This isn’t the victory story that I wish it had been over my fear - telling it to shut up and then getting on all the 5.11s on the wall. But, it was a victory story for a different reason. Fear became tangible while I was on the wall. I noticed exactly where my mental limits were; and by now seeing these invisible walls I’m enabled to learn to push past them.


I have entered a new stage in my climbing career - a stage where I’m no longer blind. I can get right up in the face of my fear and figure out the tools to quiet its voice. As I try to figure out the tools, I wonder if it is by a redirection of anger, or perhaps just more kindness towards myself. These are real things to consider in order for me to have the fullest climbing experience. To continue climbing for me requires opening up this conversation with the community. As you’ve pushed toward the unknown, how have you worked past certain fears? Has fear manifested in different areas? Why is it worth it to push past your fears? Is climbing still fun for you??


As I’ve asked this question to climbers around me, the Holdbreaker motto seems more true every time: “Everyone’s struggle is the same, irrespective of level.”



Name: Jessica Bisner 
Location: El Potrero Chico, Mexico/Black Mountain, North Carolina





This entry was posted by HoldBreaker Team in News 

5 comments "Climbing and Fear"

  • Caleb Findley

    Learning to push past the fear is the greatest part of climbing, but that fear is not the enemy. I love being close to it. Simply being close to that fear makes it dwindle and shrink. Roofing for a living, you get so well acquainted with your limits and you realize that just because your so close to those fears doesn’t mean that you’re close to your limits. I definitely like to sing when I can’t shake that fear. It usually builds confidence somehow. I enjoy spending time close to those fears, it’s an empowering process. It’s remarkable how little we know and understand ourselves. God created us to explore and learn ourselves and this world he created for us.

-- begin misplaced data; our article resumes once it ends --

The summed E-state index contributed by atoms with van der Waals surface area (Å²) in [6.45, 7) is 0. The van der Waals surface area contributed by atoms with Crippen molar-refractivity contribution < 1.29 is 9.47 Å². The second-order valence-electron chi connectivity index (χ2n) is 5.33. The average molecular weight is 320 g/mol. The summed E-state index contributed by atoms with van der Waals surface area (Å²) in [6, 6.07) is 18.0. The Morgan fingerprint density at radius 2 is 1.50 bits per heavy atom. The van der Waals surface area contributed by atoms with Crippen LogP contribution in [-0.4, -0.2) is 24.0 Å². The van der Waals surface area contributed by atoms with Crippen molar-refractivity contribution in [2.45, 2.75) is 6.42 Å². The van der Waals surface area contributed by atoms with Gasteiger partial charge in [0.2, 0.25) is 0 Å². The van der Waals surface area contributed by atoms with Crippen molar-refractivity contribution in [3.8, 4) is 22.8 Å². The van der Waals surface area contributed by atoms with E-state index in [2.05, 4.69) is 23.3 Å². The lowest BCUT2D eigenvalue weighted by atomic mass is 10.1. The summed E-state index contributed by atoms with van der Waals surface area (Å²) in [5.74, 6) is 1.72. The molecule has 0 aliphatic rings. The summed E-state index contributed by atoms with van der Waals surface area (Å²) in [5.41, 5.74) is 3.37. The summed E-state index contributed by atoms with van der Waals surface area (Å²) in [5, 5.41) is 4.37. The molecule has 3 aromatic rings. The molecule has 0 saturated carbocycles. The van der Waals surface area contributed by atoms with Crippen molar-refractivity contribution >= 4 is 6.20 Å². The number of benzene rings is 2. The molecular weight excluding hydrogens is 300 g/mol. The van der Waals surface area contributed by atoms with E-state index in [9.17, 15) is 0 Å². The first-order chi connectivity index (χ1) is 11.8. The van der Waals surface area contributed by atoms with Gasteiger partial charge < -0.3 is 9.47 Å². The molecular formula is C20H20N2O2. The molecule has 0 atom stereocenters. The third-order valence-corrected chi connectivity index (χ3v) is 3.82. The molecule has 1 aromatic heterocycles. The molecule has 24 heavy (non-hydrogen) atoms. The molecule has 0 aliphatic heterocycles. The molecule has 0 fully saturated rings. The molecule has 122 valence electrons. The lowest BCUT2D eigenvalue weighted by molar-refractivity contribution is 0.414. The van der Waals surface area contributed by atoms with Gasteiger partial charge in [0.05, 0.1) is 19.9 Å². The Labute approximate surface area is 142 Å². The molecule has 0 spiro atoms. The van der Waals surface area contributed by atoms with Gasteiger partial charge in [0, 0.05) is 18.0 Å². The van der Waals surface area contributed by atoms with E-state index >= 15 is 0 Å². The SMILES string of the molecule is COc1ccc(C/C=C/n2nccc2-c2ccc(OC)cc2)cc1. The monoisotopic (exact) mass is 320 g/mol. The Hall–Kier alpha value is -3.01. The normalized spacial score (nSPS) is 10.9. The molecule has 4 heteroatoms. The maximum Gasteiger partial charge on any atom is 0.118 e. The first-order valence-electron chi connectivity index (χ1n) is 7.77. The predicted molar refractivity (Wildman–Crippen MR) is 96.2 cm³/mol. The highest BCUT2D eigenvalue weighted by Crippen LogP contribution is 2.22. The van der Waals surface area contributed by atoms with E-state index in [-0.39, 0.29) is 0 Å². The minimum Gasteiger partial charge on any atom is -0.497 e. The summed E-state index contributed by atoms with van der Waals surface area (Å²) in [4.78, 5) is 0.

• Brennan

    Nice article, especially the part about all of our struggles being the same while also different. <3

  • Jessica Bisner

    Magnolia, thank you for responding! I loved your comment about singing when you are scared to the bone. I’m going to try that next time. I definitely like when my belay partners talk to me if I am starting to overthink, and singing would probably produce the same result.

    I’ve never made the connection between my menstruation and fear level, but I am going to look out for it now! Though that is annoying, I love being a woman as well. I believe our bodies have advantages for climbing – not having a ton of upper body strength when I started climbing forced me to learn technique early on which I am grateful for.

  • Under the magnolia tree

    This resonates with me so much! I’ve felt this kind of fear and frustration/anger – and still feel it in a certain route. Most of all, if I very much would love to finish that route. My belay partners always cheer me on, but I get sweaty hands – and I mean the really wet needing the Holdbreaker chalk kind of hands – and my fear gets even bigger of slipping on the next small handle, which I would only reach if I make the next move dynamic or even with a slight jump. Oh well…. I sing, when I’m scared to the bones. It helps a bit. It’s making me laugh, because usually what pops into my mind is very much ironic (like “Alive” from Pearl Jam or a cheesy love song) and I found out, that my level of fear is connected to my womanhood. Yep it is. I feel my monthly cycle. The closer I get to menstruation, I feel more fear and when I am ovulating. It’s annoying somehow, but also calming. I know the , Ill try another time and most probably succeed or perform better/stronger. This said, I love being a woman 😄💪🏻👊🏻I truly do. It’s just the way it is. For me. I can’t speak for others of course.

  • Claire

    Loved this Jess! Your climbing has come so far since we first met in EPC. So true. Everyone’s struggle is the same. Got outdoors again yesterday for the first time in over and month and the fear was real but at least I got out and gave it a go!